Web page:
Abstract

The present work discusses some improvements that have been introduced in a dynamic model, which was developed for simulating the two-phase flow transient phenomena associated with underbalanced drilling operations. The model enhancements are basically obtained by implementing mechanistic closure relationships and more accurate numerical schemes. This process of improvement is validated through comparison to full-scale experimental data in transient scenarios, showing that the gains in terms of increasing the model accuracy are significant.

Introduction

Flow modelling has become more and more important in the whole planning process of an UBD operation. Steady-state models have been used for years for designing the operational window. The only drawback here is that steady-state models are not able to reproduce accurately the transient behaviour that occurs during e.g. unloading, connections, and other inevitable transient situations that occur while performing the operation. On the other hand, dynamic models have this capability.

Proper modelling can ensure that the operation can be designed in an optimum manner, and predict the drawdown for various conditions. It is of direct importance to maintain the underbalanced conditions throughout the whole operation to avoid formation damage. Previous experiences indicate that even temporarily overbalanced conditions can reduce the formation productivity. In that sense, both steady-state and dynamic modelling can be of great importance and, in this respect; reliable models are necessary.

The present work is concerned with improvements in transient modelling of underbalanced operations. The accuracy of the model, which is an approximation of the reality, depends heavily on using proper closure laws (mechanistic model) for flow pattern description, pressure losses and gas slippage. Another source of error is the basic numerical scheme that solves the fundamental flow equations.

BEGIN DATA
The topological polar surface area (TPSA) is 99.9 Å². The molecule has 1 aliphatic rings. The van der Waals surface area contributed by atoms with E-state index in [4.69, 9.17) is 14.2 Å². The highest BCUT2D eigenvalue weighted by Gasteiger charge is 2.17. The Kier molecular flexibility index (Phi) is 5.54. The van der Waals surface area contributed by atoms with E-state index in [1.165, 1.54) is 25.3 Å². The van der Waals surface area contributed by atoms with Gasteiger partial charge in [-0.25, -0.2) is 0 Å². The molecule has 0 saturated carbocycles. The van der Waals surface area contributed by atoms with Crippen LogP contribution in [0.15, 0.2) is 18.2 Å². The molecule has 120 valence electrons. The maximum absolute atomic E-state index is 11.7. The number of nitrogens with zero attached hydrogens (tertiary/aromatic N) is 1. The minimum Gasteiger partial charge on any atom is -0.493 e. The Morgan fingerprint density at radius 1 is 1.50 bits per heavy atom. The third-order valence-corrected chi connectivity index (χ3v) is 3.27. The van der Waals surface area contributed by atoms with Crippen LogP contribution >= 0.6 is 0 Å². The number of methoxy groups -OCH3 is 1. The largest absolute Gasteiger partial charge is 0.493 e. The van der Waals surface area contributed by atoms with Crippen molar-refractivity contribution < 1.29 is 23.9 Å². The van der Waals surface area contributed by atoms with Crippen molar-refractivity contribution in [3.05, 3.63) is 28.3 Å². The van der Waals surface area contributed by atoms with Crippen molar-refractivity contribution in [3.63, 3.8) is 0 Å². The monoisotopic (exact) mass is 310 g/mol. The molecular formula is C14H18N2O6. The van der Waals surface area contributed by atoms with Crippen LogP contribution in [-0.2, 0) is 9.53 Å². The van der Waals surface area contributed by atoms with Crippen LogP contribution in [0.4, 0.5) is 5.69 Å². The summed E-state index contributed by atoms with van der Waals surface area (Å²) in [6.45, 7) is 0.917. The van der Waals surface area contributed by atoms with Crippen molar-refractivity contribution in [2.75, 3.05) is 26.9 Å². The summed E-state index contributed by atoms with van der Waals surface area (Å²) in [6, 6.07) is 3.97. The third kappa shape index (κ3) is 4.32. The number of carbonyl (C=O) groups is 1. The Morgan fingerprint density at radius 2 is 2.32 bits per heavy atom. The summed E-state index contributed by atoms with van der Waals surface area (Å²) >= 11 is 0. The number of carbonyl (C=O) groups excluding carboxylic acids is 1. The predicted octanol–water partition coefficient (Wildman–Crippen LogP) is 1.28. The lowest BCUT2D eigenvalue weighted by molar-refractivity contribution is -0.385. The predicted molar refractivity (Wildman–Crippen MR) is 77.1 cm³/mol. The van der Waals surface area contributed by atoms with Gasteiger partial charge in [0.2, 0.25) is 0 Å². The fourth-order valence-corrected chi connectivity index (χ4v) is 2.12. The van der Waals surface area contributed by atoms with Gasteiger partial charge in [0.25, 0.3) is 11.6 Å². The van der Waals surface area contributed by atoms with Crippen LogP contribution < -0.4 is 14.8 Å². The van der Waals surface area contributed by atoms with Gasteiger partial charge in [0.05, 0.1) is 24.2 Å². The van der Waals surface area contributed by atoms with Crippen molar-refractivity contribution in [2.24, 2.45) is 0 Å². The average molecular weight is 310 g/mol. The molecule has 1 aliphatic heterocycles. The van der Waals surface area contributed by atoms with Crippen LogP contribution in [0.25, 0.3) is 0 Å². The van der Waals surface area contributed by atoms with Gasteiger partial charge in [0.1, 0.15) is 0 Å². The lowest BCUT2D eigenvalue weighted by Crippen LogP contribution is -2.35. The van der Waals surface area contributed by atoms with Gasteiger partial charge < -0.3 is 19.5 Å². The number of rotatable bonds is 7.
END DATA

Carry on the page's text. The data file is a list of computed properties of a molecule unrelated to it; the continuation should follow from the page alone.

The process of improvement involves a new mechanistic approach that has been implemented in a transient model. The simulation results are compared with full-scale data in both steady-state and transient conditions, with the main focus on performing connections. The enhanced model not only matchs up very well with the experimental data but also shows a significant improvement compared to older models, particularly, with regards to describing gas dominated systems properly.

The paper also focuses on how numerical schemes can be improved with regards to numerical diffusion. Schemes of high accuracy are required for giving a correct description of the maximum flowrates occurring at the separator (e.g. during the liquid unloading). This is of great importance for sizing properly the surface equipment, particularly the separator. Results are presented showing how a numerical scheme with reduced false diffusion differs from a conventional one that greatly underestimates the maximum flowrates.

Constructing a Flow Model

In general, multi-phase flow can be described by the fundamental two-fluid model1. It consists of separate conservation equations for each of the phases with respect to mass, momentum and energy. A simpler model can be obtained by adding the momentum conservations equations into a mixture momentum equation. This model is named drift flux. In addition, if the temperature modeling is not of large importance, it is also possible to neglect the energy equations and assume a fixed temperature gradient. Based on this assumption, a simplified version of the drift flux model is presented below.

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